When it comes to hawker dishes in Sabah, the most famous of them all is none other than north Borneo’s very own version of pork noodle – Sang Nyuk Mian (生肉面), or raw pork noodle in Hakka, the most spoken Chinese dialect this part of Malaysia.
Melanian Sang Nyuk Mian, Kota Kinabalu
To be honest, the difference between this and the KL version isn’t particularly huge. While pork noodle usually comes with kuih teow, yellow noodle, meehun, or mee suah, sang nyuk mian usually has their own version of noodle that is slightly more refined and perhaps a little closer in texture to Japanese soba.
The other reason this being called the equivalent of “raw pork noodle” is the method in which it’s prepared, usually with raw pork slices and offal made to order, thus ensuring freshness and to retain the soft texture.
There are usually two versions to choose from – “kon lou”, or dry version comes with noodle being mixed in dark sauce and the porky goodness in soup, or soup version having the noodle and porky bits all in the same bowl.
Sang Nyuk Mian with extra pork kidney
If you find yourself at KK town, one of the places to try out his famous local dish would be at Melanian 3 kopitiam, a short walk away from the city center.
Over here you can get a bowl of Sang Nyuk Mian anywhere from RM 7.50 to RM 11 based on the ingredients – pork slices, kidney, tendon, liver, pork ball, intestine, and even heart.
I had mine with extra pork kidney but otherwise a standard dry version with inclusion of liver, intestine, pork slices, and pork ball.
The soup was more subtle but still sweet and flavorful, and true to its intention, the meat & offal were fresh and soft, but above all, I really like the texture of the noodle used in this version compared to KL’s. Definitely something to try when you find yourself in KK.
Address: Melanian Sang Nyuk Mian 21, Lorong Lintas Square, Lintas Plaza, 88300 Kota Kinabalu, Sabah GPS: 5.984318, 116.076363 Hours: 6:30 am to 4:30 pm daily
Last week I had a day off during the weekday and decided that it was a good opportunity to visit the dentist for a bit of check up and scaling, something which I do about twice yearly, and encourage you to do the same.
66 Chu Yuk Fun, at Taman Megah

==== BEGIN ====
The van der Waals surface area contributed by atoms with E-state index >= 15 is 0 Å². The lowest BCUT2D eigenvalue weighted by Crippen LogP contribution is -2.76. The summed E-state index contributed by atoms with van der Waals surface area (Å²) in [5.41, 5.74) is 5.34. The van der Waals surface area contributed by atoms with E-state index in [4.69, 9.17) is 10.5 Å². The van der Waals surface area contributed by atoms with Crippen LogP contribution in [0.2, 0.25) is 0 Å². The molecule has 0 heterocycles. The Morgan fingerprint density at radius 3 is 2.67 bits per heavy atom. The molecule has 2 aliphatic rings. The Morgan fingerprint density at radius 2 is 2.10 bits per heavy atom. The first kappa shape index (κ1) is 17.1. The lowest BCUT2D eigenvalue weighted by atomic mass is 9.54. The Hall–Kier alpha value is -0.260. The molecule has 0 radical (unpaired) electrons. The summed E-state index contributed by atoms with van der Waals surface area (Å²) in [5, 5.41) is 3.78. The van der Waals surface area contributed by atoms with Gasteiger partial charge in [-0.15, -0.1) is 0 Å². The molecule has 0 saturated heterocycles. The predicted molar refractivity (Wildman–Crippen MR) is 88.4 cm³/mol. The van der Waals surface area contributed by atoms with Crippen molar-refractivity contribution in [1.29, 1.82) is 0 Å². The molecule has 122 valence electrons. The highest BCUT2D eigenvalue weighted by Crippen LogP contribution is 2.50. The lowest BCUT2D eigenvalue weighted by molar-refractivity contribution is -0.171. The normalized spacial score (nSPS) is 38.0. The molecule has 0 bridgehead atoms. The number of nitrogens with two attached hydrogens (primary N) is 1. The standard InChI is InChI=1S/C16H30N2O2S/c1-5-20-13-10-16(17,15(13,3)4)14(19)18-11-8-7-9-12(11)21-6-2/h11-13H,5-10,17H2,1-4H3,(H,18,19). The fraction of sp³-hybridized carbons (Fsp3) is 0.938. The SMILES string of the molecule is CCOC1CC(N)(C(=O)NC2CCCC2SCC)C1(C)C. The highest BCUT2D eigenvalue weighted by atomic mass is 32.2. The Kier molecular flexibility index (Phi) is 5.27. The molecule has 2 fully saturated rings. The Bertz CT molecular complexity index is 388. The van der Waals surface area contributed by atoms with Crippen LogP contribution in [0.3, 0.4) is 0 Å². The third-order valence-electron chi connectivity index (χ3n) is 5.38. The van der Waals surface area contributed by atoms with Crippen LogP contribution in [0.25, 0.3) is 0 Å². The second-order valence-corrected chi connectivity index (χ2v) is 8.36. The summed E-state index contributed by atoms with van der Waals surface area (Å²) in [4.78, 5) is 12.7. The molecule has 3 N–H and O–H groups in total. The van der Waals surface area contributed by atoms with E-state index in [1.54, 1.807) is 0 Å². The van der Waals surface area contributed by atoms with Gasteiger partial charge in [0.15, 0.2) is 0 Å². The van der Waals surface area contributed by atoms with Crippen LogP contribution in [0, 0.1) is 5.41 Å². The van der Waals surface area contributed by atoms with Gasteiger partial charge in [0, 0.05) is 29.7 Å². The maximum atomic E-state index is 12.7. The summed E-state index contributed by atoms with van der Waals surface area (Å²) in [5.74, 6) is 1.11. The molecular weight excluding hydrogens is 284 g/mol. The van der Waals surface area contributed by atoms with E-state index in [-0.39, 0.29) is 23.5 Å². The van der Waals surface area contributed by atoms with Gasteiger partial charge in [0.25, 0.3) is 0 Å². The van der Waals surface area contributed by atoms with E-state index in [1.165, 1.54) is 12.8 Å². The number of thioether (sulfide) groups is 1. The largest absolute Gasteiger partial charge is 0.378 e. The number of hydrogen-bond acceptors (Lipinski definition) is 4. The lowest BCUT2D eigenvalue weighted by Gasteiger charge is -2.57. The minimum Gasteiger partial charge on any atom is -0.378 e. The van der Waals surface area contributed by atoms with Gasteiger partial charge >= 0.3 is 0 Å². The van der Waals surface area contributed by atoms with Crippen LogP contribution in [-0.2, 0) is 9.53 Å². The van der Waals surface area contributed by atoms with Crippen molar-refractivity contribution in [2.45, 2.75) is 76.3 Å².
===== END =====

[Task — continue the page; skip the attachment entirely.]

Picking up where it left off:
By the time I was done, it was time for lunch, and conveniently, right below the dentist was this brand new pork noodle place by the name of 66 Chu Yuk Fun, so pork noodle it is then!’
The restaurant is located just opposite the Taman Megah morning market, and operates for breakfast and lunch. Parking around the area can be sometimes a little challenging, but if you’re OK with walking a few steps, it shouldn’t pose a huge difficulty nor it is an exercise in patience.
my bowl of pork noodle with egg & extra vegetable
On to the pork noodle itself, the soup is sweet with porky goodness, and the bowl comes with meat slices, liver, intestine, and minced meat you’d expect. There’s also bits of lard and decent amount of vegetable to go with. If you are like me who loves an egg in your soup noodle, the do it perfect here too.
mee suah was my noodle of choice
Over all I found this version of pork noodle rather competent and a worthy alternative to the more famous Kean Fatt SS3 and Ah Or pork noodle, mainly also because the dining area is a lot more comfortable, with air conditioning.
If you’re hungry for some pork noodle at PJ area, this is one to check out.
Address: 66 Chu Yuk Fun 11, Jalan SS 24/8, Taman Megah, 47301 Petaling Jaya, Selangor GPS: 3.113565, 101.611254
When it comes to pork noodle, there is a family that dominates PJ/Sunway/Subang area. I was told that the operators of the famous stalls at Kean Fatt SS3, Subang Jaya SS15, and Ah Or at Sunway Mentari are all related.
SS3’s version is basically my go-to pork noodle (due to location) when I have the patient to wait, but I thought, why not try them all out and see if they are really similar. Hence we got ourselves at Ah Or Pork Noodle last weekends.
Ah Or pork noodle, Sunway Mentari
Ah Or is located at Sunway Mentari, the place where it’s easy to spot and harder than hell to get to due to confusing traffic pattern. It also doesn’t help that the location stated on Google map is wrong (as 10/5/15). But with some luck, we got there anyhow.
The restaurant is as basic as you get, with one pork noodle stall, plenty of plastic tables & chairs, and nothing else.